The discovery that you have fertility issues can be devastating for a couple. In a culture where there is ‘family planning’ and ‘birth control’, our fertility is often taken for granted. The grief inherent in this process, coupled with the physical, financial and emotional challenges of the journey ahead, can be overwhelming.
The demands of an infertility journey – particularly during treatment cycles – can often be all-consuming and put a strain on relationships. So, while achieving a pregnancy and having a baby will be your focus at this time, it’s vital that you look after your partner or key support people.
Having an awareness of how each partner copes and deals with things is important as, more often than not, partners cope differently. It’s also helpful to talk in advance of treatment about what each person finds helpful for support during challenging times.
The following are not intended as sweeping generalisations, but are patterns of behaviour that fertility counsellors often observe in men and women. It’s not that one way of coping is right and the other wrong, it’s just different coping styles.
Men may see themselves as having to ‘support’ their partner and to do this they think is important to ‘stay strong’ or ‘be the rock’. Often, when faced with a problem, men will want to move into action mode to try and fix things.
The difficulty they face with infertility is that it is outside of ANYONE’S control. This inability to fix the problem and therefore take away their partner’s distress leaves many men feeling powerless and useless. This can be exacerbated by the fact that women typically bear the load of fertility treatment, and men can feel left out of the process.
Despite their partner’s attempts to engage in conversations, men may try to avoid talking about infertility because no matter how much they talk it does not (in their minds) solve things. Having said things once they feel there is nothing more to be said.
Contrast this with the common strategy used by women. They will often feel better after talking about their feelings – simply expressing feelings is a release from the thoughts going around in their heads. Being able to cry their tears and be held and listened to is the comfort they seek.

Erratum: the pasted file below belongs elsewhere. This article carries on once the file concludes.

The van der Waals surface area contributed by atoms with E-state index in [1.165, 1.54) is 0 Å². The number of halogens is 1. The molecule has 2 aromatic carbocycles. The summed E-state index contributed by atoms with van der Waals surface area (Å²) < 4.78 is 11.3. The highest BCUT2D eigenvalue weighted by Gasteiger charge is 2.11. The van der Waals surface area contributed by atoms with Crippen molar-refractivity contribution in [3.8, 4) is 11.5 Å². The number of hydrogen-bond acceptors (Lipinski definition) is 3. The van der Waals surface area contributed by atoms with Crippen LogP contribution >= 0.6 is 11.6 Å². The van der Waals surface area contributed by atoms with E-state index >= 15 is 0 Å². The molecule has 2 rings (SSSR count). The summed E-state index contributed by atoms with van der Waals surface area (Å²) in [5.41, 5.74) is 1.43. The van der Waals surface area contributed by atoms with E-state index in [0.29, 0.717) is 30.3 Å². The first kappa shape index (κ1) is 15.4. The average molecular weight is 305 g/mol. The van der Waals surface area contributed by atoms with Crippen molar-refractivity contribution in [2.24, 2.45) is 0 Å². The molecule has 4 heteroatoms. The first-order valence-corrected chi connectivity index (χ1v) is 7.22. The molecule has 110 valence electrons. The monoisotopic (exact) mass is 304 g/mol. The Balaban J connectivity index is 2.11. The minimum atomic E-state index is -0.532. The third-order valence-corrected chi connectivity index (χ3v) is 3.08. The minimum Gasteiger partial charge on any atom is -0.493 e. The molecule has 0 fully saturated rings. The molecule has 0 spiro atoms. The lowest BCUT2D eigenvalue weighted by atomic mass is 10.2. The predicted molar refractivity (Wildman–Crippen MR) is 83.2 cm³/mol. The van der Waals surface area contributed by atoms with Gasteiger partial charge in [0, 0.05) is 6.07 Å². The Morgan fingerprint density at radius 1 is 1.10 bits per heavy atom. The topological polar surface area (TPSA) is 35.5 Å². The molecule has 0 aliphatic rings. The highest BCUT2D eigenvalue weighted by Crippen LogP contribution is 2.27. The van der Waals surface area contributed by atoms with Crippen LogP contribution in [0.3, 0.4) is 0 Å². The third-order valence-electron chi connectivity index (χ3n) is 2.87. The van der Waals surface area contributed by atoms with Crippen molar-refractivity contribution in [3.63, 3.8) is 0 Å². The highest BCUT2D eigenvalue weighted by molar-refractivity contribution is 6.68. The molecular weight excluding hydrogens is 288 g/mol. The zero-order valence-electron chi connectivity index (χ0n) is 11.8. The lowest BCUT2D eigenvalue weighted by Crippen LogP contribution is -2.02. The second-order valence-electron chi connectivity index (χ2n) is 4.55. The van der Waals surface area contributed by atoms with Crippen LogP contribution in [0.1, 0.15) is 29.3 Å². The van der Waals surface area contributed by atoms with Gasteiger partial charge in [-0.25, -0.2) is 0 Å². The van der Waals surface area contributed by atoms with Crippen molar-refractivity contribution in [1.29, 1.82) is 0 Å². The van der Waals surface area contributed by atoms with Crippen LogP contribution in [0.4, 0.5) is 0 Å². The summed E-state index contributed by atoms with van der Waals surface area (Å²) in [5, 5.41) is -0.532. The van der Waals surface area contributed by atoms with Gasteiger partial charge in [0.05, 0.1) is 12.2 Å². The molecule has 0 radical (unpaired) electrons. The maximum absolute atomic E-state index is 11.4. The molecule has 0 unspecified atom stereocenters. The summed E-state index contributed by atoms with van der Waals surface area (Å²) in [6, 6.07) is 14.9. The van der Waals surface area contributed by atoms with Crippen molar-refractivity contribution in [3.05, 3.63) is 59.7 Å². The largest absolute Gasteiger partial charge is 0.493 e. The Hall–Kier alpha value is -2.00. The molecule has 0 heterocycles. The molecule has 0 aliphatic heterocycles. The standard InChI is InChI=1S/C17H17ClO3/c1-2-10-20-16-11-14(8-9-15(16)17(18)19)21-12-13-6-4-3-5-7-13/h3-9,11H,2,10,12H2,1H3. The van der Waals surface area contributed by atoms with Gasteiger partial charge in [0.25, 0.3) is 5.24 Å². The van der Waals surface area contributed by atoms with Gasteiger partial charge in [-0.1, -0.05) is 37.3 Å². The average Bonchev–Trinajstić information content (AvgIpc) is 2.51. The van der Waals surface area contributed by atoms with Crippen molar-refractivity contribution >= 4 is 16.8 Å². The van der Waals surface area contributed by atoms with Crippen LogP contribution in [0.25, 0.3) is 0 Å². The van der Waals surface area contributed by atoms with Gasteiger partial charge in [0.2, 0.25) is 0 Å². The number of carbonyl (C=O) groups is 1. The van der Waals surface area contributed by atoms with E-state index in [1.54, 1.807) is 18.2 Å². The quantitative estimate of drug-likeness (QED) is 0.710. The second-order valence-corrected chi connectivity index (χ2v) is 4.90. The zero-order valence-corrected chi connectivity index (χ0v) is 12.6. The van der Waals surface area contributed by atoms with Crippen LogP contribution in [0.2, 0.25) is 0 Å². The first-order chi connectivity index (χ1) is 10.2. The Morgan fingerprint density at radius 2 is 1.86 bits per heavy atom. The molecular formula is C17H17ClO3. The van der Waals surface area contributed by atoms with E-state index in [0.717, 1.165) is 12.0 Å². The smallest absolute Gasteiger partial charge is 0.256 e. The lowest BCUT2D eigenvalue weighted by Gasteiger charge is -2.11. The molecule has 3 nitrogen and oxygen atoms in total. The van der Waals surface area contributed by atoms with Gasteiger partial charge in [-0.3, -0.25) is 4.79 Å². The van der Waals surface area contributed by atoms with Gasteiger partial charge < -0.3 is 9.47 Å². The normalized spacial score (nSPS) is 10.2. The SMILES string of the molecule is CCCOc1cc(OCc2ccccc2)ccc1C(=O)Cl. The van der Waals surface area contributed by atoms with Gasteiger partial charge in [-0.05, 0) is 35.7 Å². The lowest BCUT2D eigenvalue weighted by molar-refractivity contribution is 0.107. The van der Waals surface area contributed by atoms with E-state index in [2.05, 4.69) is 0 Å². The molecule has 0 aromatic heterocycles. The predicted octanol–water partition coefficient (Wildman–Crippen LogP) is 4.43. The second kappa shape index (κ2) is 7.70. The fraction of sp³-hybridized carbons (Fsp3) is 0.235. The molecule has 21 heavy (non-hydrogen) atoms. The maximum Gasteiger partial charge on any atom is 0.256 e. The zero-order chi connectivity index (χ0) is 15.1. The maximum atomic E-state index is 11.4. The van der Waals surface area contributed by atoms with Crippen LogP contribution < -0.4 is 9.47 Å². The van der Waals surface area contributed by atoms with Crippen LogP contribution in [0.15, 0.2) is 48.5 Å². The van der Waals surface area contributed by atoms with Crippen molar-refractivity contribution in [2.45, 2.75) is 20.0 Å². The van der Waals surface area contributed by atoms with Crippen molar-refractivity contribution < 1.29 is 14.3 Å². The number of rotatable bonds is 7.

Women will at times appreciate their partner’s attempts to cheer them up with humour and optimism. Sometimes however, they may feel continually frustrated in their attempts to talk and grieve because their partner is unwilling to just listen and acknowledge their pain. For many men this is a mystery: they wonder how talking can help when essentially the problem (from their perspective) remains unfixed.
Many women seem to know intuitively the benefits of being allowed to cry fully until the tears stop naturally. As the tears finally subside (for the time being) there is often a sense of calmness, peace and a letting go of tension that then allows a person to move on to other things.
Tips for couples
Agree on a level of communication about fertility which suits you as a couple – often one person wants to discuss the journey more than the other.
Strike the right balance for you – somewhere between only discussing fertility, and ignoring it completely. For example, there may be an agreed time set aside without distractions such as phones, TV, for these discussions.
Enjoy intimacy and sex in your relationship that is not focussed on conceiving, i.e. not just during the fertile time of the month.
Although women bear much of the load of fertility treatment, the support role is crucial and people can support their partner by attending appointments with them. They can also take a proactive role in learning about such things as their diagnoses, treatment and fertility health, asking questions, and being together when getting results.
Both partners are responsible for optimising their fertility by living a healthy, balanced lifestyle while trying to conceive. Also, encourage each other to take time out for self- care activities such as a walk, massage, reading a book, sports, hobbies.
If you are embarking on single parenthood, you will have one or two support people who are closely involved in your journey. Let them know what you need – i.e. what feels supportive, and what doesn’t.
You may like to acknowledge their support and what it means to you. This may be at certain times such as Christmas or beginning a treatment cycle.
Even if you are embarking on this journey with a partner, it may be helpful to have someone outside your relationship whom you can trust to share your emotions with and supplement the support from your partner.
Other help is available, too. You may like to attend your local Fertility NZ support group to meet others ‘in the same boat’ in a safe environment.
It is very comforting to talk to others going through similar experiences and to then know that your feelings are ‘normal’ and you’re not alone.
Counsellors offer specialist support – we recommend seeing fertility clinic counsellors who are knowledgeable in the decisions and challenges faced during fertility challenges (you do not need to be a patient of the clinic to see a counsellor there).
Sharing your thoughts and feelings with others or being there as a ‘listening ear’ without needing to fix anything or give advice, can bring much comfort and build closeness in relationships. Acknowledging that partners might cope differently and respecting these differences is really important too.
Let partners and other support people know what you need and what you don’t need, and lots of self compassion, will all help to get you through your fertility journey in the best shape possible.
Ironically, times of trial can be opportunities for growth and consolidation. Hold on tight to those who are on this journey with you.
Fertility NZ offers support for people dealing with infertility. For further information visit fertility.org.nz